104.05 0.00 (0.00%)
After hours: 4:44PM EST
|Bid||102.40 x 100|
|Ask||104.30 x 100|
|Day's Range||103.90 - 104.11|
|52 Week Range||103.67 - 108.81|
|PE Ratio (TTM)||N/A|
|Expense Ratio (net)||0.15%|
The US bond (BND) markets remained under pressure and closed lower for the week ended January 19. At the beginning of the week, a news article about China planning to cut down its purchases of US Treasuries triggered an initial sell-off. The US Treasury is not able to issue any more debt until the debt ceiling is raised, which could increase the volatility in the bond markets.
The key reason for the bond market sell-off was the fear that inflation is set to increase in the months ahead. According to data reported on January 12, the consumer price index (or CPI) rose 0.1%, bringing the year-over-year inflation figure to 2.1%. This rise in inflation could keep rate hike expectations elevated, leading to higher yields and lower bond prices.
On January 10, 2018, Bloomberg News broke a story that the Chinese government could be planning to slow down its purchases of US government debt (GOVT). The sudden spike in yields highlighted the risks that are faced by the US debt (BND) markets if its largest customer, China (FXI), changes its policy. The U.S. Treasury issues Treasury securities to borrow money from investors and uses it to fund the economy.
Treasury yields are rising and bond-related exchange traded funds are falling after the Bank of Japan revealed its intention to scale back its monthly bond purchases Tuesday and Chinese officials recommended ...
The troubles surrounding a flattening yield curve extended into the new year with the spread between the US ten-year and two-year Treasuries narrowing to a level last seen before the financial crisis of 2008. A flattening yield curve, if progress could lead to a yield curve inversion, could be a signal for a future recession. The reason for the yields falling lower was the lower level of inflation expectations.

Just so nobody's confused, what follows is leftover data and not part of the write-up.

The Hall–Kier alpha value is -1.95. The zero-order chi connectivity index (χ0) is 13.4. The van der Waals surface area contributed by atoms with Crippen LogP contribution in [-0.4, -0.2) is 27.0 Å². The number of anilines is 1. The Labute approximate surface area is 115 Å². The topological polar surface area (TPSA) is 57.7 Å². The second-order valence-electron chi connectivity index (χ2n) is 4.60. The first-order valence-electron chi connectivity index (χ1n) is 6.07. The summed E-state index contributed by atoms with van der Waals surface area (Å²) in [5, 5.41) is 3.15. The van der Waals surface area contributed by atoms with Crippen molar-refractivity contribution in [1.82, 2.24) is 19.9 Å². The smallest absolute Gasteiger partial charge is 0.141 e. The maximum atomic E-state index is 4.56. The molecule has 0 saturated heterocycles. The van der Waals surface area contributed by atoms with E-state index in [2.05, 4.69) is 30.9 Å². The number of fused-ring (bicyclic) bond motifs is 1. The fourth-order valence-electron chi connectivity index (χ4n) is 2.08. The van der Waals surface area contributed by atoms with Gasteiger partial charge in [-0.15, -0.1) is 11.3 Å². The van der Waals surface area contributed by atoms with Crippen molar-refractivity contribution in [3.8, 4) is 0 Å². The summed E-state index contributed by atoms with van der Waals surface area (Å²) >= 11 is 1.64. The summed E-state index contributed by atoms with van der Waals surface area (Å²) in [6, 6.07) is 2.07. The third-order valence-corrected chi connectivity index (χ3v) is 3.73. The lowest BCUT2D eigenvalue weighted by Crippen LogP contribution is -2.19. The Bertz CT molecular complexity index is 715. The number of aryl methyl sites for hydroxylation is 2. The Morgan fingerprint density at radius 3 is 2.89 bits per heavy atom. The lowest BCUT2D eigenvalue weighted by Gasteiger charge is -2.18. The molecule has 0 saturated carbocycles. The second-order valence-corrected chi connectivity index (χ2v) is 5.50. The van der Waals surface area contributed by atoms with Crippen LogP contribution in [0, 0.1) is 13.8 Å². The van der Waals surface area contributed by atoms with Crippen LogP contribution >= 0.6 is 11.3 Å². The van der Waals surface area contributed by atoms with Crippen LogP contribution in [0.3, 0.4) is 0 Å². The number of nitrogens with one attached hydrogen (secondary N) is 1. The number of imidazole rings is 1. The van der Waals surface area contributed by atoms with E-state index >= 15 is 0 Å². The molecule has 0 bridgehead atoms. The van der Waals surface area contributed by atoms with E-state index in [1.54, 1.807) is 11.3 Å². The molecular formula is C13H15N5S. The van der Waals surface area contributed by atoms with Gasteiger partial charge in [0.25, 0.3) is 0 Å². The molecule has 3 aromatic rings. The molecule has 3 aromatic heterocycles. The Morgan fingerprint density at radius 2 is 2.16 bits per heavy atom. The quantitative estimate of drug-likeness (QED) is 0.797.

The US FOMC December meeting minutes and the December employment data are key economic data releases that could impact markets this week.
The Fed rolled out another rate hike at its final meeting of 2017. The target range for the federal funds rate was increased by 0.25% to 1.25%–1.50%, and the Fed has…
Besides the slump of the US dollar during 2017, the other most important and most talked-about indicator is the US interest rate.
Precious metals and miners saw some relief on December 13 after the Fed raised rates as expected. Sibanye Gold (SBGL), Aurico Gold (AUQ), and Goldcorp (GG) rose 3.5%, 3.6%, and 5.8%, respectively.
Gold, silver, and platinum all had a down day on Tuesday, December 13, mainly due to speculations over the Federal Reserve's pending interest rate decision.
Although the US dollar has been the most important element contributing to changes in precious metals, the upcoming December meeting of the Federal Reserve has taken all of investors' attention.
Besides the rate movements, investors are also watching the upcoming US tax plan. It will have a significant impact on the US dollar.
Precious metal market participants will be closely watching the economic numbers that come out of the US, especially those that give an indication of the country's inflation level.
Market participants were eyeing the Fed's meeting minutes that came out on Wednesday, November 22, 2017. Precious metals have a negative relationship to interest rates.
The November Conference Board report, which takes October data into account, reported the credit spread at ~1.2—an improvement from the September reading of ~1.1.